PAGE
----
I’ve been working on writing my upcoming book, Own Your Table and I’ve come to the point of talking about segments and tags.
I know they can be mega confusing especially if you’re a service provider. That’s why I wanted to share this brief portion from my working manuscript with you! I figured instead of simply giving you a basic list that I could help you make sure you have the right ones for YOUR business. Hence making your email more profitable along the way.
If you have any questions, gimme a shout. Always here for you!
Let’s start with segments first, shall we?
When it comes to segments, there are a lot of options when it comes to organizing your subscribers. With all the different business models, the options are truly endless. I’m going to walk you through my thought process when it comes to deciding what segments to create.
Simply put, segments are fueled by tags. Without tags, your segments would be empty houses with no people inside of them. So when you’re mapping out your segments, you first need to understand your tagging strategy.
When it comes to tagging, there are two approaches most commonly used. Tag everyone and everything for each and every action possible. And those who don’t use tags are at all because they don’t know what they should be tagging.
Tags for my clients are considered milestone markers to their next customer. We track specific markers that will then give us information to help us better understand them.
This is intentionally set-up and designed with the customer journey I create for them. In order for us to set-up the tags to create the segments, we need to create the customer journey first.
The way I like to look at a customer journey is as if you were intentionally providing a tour of your home to your guest. You’ll most likely show them the bathroom, maybe the backyard, or introduce them to your dog as a way to make them feel at home.
How can we make your subscribers feel more at home? We have to be a good hostess and lead them where they need to go. We will dive deeper into this, but the first thing I want to start with is what actions would make sense for you to track?
Just start by listing what actions someone would take to raise their hand as interested. Here’s some examples…
- If you have different content buckets to fit different offers, you will want to tag any piece of content that talks about that content bucket. You can then put them into a segement for that offer.
- You can ask specific questions then have them click to answer. You can then tag them based on the answer. For an example, you can ask… “what’s your favorite social platform?” then you can tag them for that platform and put them under a segment for your Facebook training.
- If you link to an offer, application, or book a call link, you can tag them as interested for that item and create a segement for interested in that offer.
- If you link to a product, you can tag them as interested in that specific product or category.
When we link this together with the idea of customer milestones, we’re linking back to the idea of the customer journey. Let’s provide some tangible actions in emails you can link that would be an example journey.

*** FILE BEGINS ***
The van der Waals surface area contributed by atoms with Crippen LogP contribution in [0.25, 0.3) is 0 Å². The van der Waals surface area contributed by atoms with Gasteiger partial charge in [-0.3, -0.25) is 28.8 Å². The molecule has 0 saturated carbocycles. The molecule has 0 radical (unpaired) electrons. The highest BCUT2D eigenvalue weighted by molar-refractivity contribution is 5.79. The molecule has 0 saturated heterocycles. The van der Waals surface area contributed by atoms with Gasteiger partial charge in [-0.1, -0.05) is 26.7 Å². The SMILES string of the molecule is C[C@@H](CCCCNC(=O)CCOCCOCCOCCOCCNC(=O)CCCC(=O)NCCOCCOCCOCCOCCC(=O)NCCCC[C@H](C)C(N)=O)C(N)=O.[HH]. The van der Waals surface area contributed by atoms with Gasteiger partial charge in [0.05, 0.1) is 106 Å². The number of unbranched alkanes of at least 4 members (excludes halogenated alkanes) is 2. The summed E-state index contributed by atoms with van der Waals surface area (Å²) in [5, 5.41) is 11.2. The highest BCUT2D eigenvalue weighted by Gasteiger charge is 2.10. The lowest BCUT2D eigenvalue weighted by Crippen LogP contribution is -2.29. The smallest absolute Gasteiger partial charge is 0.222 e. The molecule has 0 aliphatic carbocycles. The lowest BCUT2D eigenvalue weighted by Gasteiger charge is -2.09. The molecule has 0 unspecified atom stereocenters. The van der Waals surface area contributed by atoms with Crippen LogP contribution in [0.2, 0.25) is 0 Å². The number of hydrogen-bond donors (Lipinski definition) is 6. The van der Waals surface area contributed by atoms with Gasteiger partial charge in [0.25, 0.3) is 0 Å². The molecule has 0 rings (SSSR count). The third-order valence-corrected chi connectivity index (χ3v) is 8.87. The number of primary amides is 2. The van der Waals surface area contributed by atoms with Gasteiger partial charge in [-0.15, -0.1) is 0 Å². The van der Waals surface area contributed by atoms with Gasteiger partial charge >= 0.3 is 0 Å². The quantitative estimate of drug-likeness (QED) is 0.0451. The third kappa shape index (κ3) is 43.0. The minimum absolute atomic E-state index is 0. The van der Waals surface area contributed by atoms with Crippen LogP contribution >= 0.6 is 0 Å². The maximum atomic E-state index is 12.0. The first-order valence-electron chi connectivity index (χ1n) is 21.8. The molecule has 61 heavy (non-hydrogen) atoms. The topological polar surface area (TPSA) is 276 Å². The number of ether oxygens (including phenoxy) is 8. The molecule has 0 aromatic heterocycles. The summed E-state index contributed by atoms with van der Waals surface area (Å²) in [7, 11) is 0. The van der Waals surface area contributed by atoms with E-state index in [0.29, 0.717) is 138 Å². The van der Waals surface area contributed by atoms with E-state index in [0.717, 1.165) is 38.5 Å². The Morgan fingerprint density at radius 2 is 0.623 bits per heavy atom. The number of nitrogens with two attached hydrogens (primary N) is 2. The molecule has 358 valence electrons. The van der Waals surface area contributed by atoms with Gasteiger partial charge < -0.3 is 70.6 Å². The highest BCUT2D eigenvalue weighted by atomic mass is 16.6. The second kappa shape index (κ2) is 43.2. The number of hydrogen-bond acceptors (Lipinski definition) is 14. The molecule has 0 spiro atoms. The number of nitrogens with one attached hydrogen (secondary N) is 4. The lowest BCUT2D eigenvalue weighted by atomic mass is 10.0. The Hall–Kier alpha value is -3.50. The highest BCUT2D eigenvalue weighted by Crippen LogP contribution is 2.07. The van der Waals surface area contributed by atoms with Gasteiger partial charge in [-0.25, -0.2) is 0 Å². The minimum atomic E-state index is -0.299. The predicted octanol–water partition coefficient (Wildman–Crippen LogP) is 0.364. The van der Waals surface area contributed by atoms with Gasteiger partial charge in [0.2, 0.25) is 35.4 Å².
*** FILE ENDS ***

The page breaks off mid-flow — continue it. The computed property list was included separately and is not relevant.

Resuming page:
Let’s say the grab your freebie through a form. This is trackable through your forms and should already be considered a segement in your EMS.
There is a link for them to download the freebie. You could easily track those who clicked the link and send an email specific to them asking them if they implemented what they learned inside of the freebie.
You may ask them specific questions and have them click to be assigned into your content buckets. Which would allow you to then personalize the offer you send them in the rest of their sequence.
If you have a community, you may want to track those who join your free community. This will allow you to ask those who are not to join and target those in your community with specific notifications and emails.
After a couple of emails, you mention your offer and from there you can tag to track those who click on over. Regardless of the first step...it could be a link to an application, call, or sales page, you’ll want to tag that as they just raised their hand.
Once they have purchased your offer, you’ll want to tag them to then move them into your buyer segment. This will ensure you’re tracking who is in what offer and from there, you can send that sequence fulfillment sequence.
These are just a few ideas that can be expanded upon based on your business set-up. The goal is to use our data to help us better personalize their email content. Some even send specific emails to do this too -- I prefer to just weave it in with my content.
I prefer to track where they come from, content buckets, and actions that help me understand what offer is best for them. Tracking those who click to your Instagram to follow you is something I wouldn’t track. It simply doesn’t add to my bottom line or make a difference in the long run.
Until your list becomes mega huge, it’s okay not to have a bunch of tags and segements. Simple is always better. I always want you to be able to understand your data and not be overwhelmed.
Just focus on what helps you understand your audience and that’s it. You can always add more later if needed. It’s totally okay to start with just a simple non-buyer/buyer segments and that’s it.
Simple is totally fine because you’re segmenting for profit.
To be continued...